In New Zealand, we have a range of different styles of joinery and ways that glass can be installed. Each window or door supplier is able to offer you choice so that you have control over the end result.
The two main forms of joinery are timber and aluminium. PVC joinery is also making a showing which is very popular in the U.K.
Up until recent years, single glazing has been the predominant method of glass installation. See below for a diagram showing the different glazing options. Single glazing is simply that. One sheet of glass installed in to a timber or aluminium frame. Physically, it keeps the weather out but thermally and sound control wise, not a lot more.
Current building codes call for more insulation and thermal efficiencies in the home and the use of double glazed units (D.G.U.’s) or insulated glass units (I.G.U.’s) has become the norm. Double glazing is the process of using two sheets of glass separated by a spacer bar to create a “buffer” between the internal and external air temperatures. The transmission of sound is also reduced. The greater the air space in between, the greater the efficiencies. The use of different glass thicknesses/types and tints also provide improvements in this area along with gas fill options like Argon.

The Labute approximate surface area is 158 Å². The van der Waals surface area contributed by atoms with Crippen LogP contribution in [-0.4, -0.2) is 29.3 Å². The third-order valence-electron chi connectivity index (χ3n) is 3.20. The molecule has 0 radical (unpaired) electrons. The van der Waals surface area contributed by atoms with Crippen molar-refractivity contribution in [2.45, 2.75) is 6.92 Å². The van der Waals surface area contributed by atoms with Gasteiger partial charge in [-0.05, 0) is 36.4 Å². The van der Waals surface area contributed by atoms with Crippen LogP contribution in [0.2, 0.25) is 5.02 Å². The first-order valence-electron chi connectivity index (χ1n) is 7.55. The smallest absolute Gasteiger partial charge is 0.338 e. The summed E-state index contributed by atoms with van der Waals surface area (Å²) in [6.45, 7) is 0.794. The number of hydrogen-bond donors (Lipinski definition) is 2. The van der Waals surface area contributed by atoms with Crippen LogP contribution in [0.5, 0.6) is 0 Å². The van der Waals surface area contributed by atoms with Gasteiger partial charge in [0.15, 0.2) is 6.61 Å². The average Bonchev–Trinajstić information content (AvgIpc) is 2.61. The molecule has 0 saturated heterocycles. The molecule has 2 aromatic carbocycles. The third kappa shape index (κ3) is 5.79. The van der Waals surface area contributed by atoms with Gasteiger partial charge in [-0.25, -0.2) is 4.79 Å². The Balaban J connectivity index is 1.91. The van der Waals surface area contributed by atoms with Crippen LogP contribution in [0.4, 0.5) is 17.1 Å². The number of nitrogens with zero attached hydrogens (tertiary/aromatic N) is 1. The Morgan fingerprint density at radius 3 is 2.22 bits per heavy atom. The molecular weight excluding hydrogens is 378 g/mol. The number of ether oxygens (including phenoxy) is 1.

Triple glazing, although available in New Zealand, is little used here as we do not suffer the extreme weather conditions experienced in far northern countries.
Each of our decorative glass forms can be used in single, double or triple glazing / timber, aluminium or P.V.C. installations. They can be used in new installations, retrofit or replacement glazing. For single glazing, this is very straightforward. All glass is designed to be removed and replaced if needed so we simply measure for a replacement piece of glass and fabricate a decorative glass panel to suit your needs. This then replaces your existing glass. Replacing an existing double glazed unit with a decorative double glazed unit is undertaken in the same way.
The replacement of single glazing with double glazing is becoming increasingly popular – called retrofitting. This involves the removal of the existing piece of glass, and the modification of the frame to take a double glazed unit. There are a number of joinery companies specialising in this and you will be able to obtain technical information and quotes from these sources directly.
We are often asked to remove existing leadlight windows from their frames and repair/clean and install them in to double glazed units ready to go back in to new or modified joinery. We are also able to fabricate new panels to match existing panels when extensions are undertaken.